November is National Hospice and Palliative Care Month, and the theme of this year’s observance is “We Listen. We Care.” As I wrote in my last post, Compassion & Choices listens to those facing life’s end, and our response is guided by our principles for patient-centered care. The third key component of our mission is action. We work to make people’s aspirations for the care they receive in their final days a reality.
Physicians cannot listen to the needs and desires of their terminally ill patients without time. Writing in The New Yorker, Atul Gawande quoted palliative care specialist Dr. Susan Block on the complexity of discussing end-of-life choices with patients and family members. “‘You have to understand,’ Block told me. ‘A family meeting is a procedure, and it requires no less skill than performing an operation.’” We continue to support federal policy to provide Medicare reimbursement for doctors who spend time in consultation with their patients to discuss end-of-life preferences.
And physicians must give patients full and honest information about the pros and cons of all treatment options, both those directed at the patient’s illness and others for pain and symptom management. Compassion & Choices advocates the passage of patient-centered consultation acts (PCCA), like the laws passed in California and last year in New York. A PCCA ensures that terminally ill patients learn about all legal end-of-life care options in the state. These laws encourage patients to ask for, and doctors to provide, information about end-of-life care options.
These laws reinforce the principle of informed consent, required for most medical procedures. Informed consent is more than a patient’s signature on a consent form; it is a process of communication between a patient and physician, an ethical obligation and a legal requirement. Now, these laws specify that such a discussion can include:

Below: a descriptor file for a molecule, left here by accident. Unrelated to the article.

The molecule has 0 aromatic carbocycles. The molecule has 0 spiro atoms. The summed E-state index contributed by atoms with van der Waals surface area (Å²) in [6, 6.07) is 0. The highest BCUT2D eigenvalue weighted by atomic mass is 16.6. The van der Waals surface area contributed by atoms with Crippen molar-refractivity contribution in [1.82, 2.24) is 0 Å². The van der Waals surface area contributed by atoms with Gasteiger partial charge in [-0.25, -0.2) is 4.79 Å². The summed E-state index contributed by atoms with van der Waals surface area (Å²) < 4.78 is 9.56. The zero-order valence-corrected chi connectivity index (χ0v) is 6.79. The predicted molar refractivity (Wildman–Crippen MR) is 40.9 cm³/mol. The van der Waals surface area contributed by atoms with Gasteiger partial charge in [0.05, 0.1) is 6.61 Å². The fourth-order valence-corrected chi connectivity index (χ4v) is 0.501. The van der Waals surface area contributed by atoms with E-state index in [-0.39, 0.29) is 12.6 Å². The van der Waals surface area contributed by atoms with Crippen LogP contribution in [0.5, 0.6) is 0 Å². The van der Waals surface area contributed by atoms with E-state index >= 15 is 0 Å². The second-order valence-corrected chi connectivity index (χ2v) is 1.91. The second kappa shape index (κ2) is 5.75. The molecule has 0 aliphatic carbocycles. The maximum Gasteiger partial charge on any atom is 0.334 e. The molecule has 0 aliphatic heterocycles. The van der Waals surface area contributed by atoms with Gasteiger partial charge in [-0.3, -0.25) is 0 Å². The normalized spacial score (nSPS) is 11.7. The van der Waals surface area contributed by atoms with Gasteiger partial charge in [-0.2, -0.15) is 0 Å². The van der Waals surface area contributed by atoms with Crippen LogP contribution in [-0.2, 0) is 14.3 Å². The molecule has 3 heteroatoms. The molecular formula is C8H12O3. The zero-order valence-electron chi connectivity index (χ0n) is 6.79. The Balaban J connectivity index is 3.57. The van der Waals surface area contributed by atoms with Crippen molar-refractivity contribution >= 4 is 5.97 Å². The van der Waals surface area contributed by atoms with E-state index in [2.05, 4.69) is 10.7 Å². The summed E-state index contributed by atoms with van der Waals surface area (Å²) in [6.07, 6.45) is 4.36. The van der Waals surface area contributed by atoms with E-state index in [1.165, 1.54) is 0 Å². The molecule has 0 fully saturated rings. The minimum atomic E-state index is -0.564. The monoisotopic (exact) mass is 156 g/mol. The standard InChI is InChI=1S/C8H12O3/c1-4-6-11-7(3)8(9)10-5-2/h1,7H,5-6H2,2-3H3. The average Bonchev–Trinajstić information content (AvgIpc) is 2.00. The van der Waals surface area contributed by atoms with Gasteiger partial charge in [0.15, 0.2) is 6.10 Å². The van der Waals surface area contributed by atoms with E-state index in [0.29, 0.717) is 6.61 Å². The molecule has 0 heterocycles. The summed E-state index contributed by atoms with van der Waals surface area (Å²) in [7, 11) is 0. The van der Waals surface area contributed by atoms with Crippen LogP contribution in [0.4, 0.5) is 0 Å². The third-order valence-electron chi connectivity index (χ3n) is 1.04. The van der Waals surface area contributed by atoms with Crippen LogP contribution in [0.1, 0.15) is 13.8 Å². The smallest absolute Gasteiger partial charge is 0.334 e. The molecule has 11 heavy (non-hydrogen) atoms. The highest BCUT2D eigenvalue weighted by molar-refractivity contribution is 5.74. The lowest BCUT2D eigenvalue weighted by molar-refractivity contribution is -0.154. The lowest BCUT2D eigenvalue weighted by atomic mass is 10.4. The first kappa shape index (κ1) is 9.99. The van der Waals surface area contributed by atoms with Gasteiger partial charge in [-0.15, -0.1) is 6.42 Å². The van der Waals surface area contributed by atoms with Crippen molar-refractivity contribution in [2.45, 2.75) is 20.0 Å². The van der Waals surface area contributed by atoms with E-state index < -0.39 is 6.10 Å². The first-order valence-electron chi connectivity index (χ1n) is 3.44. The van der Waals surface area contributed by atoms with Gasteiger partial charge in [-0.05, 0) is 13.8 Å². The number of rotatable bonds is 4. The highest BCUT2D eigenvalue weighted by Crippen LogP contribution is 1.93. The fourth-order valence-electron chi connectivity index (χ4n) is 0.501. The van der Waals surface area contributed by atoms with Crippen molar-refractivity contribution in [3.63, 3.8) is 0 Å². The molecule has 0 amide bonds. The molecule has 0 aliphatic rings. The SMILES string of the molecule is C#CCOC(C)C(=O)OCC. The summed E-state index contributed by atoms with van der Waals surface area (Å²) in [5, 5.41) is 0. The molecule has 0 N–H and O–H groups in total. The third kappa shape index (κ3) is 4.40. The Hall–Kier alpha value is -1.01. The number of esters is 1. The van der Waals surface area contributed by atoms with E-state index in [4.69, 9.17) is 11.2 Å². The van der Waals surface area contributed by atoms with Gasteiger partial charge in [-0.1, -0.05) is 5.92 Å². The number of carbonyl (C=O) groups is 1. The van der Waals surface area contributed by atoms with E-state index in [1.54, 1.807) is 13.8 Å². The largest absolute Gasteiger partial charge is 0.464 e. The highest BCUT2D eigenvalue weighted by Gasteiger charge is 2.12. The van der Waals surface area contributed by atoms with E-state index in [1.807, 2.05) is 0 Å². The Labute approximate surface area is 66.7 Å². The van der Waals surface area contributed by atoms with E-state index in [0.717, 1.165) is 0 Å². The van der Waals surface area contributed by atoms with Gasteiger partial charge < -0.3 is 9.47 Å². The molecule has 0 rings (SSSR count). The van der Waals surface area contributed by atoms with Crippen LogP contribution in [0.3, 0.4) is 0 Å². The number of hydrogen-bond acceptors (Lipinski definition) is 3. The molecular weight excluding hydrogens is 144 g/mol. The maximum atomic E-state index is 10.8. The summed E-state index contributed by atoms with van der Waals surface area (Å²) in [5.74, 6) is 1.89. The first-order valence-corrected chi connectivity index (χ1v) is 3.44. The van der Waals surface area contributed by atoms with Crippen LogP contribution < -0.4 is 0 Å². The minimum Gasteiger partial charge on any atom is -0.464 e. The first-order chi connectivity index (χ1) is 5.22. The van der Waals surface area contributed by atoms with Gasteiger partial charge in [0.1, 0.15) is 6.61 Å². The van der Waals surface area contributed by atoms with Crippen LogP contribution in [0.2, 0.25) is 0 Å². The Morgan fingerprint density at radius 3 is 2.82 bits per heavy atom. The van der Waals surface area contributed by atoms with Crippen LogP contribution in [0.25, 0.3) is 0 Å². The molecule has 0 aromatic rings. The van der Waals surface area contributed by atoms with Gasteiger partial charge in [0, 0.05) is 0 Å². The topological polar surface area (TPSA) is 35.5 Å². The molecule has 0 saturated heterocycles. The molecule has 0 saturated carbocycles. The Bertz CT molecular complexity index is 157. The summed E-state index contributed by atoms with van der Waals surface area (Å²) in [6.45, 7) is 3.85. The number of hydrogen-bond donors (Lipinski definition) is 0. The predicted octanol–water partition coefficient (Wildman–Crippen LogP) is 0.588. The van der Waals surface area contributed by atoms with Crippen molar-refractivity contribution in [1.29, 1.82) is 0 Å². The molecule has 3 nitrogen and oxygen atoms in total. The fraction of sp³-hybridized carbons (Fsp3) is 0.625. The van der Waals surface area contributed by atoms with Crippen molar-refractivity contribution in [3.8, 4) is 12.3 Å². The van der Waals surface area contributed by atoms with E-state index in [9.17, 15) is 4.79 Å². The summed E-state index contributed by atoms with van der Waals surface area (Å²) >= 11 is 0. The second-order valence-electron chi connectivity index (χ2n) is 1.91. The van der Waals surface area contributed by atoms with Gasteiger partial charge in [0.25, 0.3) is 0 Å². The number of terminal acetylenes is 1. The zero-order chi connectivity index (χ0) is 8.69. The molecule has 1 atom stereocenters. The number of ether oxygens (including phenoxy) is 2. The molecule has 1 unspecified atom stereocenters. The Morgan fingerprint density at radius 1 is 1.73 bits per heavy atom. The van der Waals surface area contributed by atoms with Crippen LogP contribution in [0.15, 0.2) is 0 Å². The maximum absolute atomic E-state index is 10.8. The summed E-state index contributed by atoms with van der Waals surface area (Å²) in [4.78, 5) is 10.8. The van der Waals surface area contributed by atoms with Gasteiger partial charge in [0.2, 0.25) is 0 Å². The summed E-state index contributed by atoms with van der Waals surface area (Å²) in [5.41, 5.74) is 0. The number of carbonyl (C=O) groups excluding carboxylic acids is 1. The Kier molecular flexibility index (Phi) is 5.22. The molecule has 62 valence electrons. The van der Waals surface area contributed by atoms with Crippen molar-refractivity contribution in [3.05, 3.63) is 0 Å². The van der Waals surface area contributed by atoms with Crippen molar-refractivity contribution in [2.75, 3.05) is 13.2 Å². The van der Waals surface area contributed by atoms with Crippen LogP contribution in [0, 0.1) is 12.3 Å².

• The potential risks, benefits and likely outcomes of various treatments proposed, as well as potential risks and likely outcomes of refusing these treatments;
• The patient’s right to pursue, or refuse, continued treatment targeting the illness;
• The patient’s right to refuse or terminate life-sustaining treatments (such as a ventilator, feeding tube, cardiac device or medication) and their likely outcomes;
• The patient’s right to receive comprehensive pain and symptom management, and other care options such as hospice for palliation of symptoms and for supportive care.
Compassion & Choices worked hard for passage of these laws; we continue to work to implement their application appropriately within law and medical practice. They are important tools for empowering patients to experience final days that match their values and beliefs.
This month, we renew our commitment. We will listen to dying patients. We will help them get the care they wish for. We will act to ensure they have the broadest range of choice and care, and the autonomy to decide what they want for themselves.